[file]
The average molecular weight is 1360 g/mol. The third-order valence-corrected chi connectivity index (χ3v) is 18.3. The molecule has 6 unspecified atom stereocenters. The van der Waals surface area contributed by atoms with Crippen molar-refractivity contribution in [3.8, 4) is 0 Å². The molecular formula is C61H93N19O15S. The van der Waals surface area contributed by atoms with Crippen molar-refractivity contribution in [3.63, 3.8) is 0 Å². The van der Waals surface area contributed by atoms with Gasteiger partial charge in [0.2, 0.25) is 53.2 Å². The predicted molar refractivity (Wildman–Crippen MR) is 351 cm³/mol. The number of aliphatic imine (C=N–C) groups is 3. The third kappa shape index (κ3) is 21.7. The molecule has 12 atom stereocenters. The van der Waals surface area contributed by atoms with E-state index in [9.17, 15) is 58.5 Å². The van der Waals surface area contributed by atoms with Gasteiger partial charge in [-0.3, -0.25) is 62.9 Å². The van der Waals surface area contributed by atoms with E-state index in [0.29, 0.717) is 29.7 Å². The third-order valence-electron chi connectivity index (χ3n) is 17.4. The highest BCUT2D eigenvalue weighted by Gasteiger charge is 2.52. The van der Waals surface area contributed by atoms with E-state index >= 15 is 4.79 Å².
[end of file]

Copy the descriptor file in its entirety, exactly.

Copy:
The average molecular weight is 1360 g/mol. The third-order valence-corrected chi connectivity index (χ3v) is 18.3. The molecule has 6 unspecified atom stereocenters. The van der Waals surface area contributed by atoms with Crippen molar-refractivity contribution in [3.8, 4) is 0 Å². The molecular formula is C61H93N19O15S. The van der Waals surface area contributed by atoms with Crippen molar-refractivity contribution in [3.63, 3.8) is 0 Å². The van der Waals surface area contributed by atoms with Gasteiger partial charge in [0.2, 0.25) is 53.2 Å². The predicted molar refractivity (Wildman–Crippen MR) is 351 cm³/mol. The number of aliphatic imine (C=N–C) groups is 3. The third kappa shape index (κ3) is 21.7. The molecule has 12 atom stereocenters. The van der Waals surface area contributed by atoms with E-state index in [9.17, 15) is 58.5 Å². The van der Waals surface area contributed by atoms with Gasteiger partial charge in [-0.3, -0.25) is 62.9 Å². The van der Waals surface area contributed by atoms with E-state index in [0.29, 0.717) is 29.7 Å². The third-order valence-electron chi connectivity index (χ3n) is 17.4. The highest BCUT2D eigenvalue weighted by Gasteiger charge is 2.52. The van der Waals surface area contributed by atoms with E-state index >= 15 is 4.79 Å².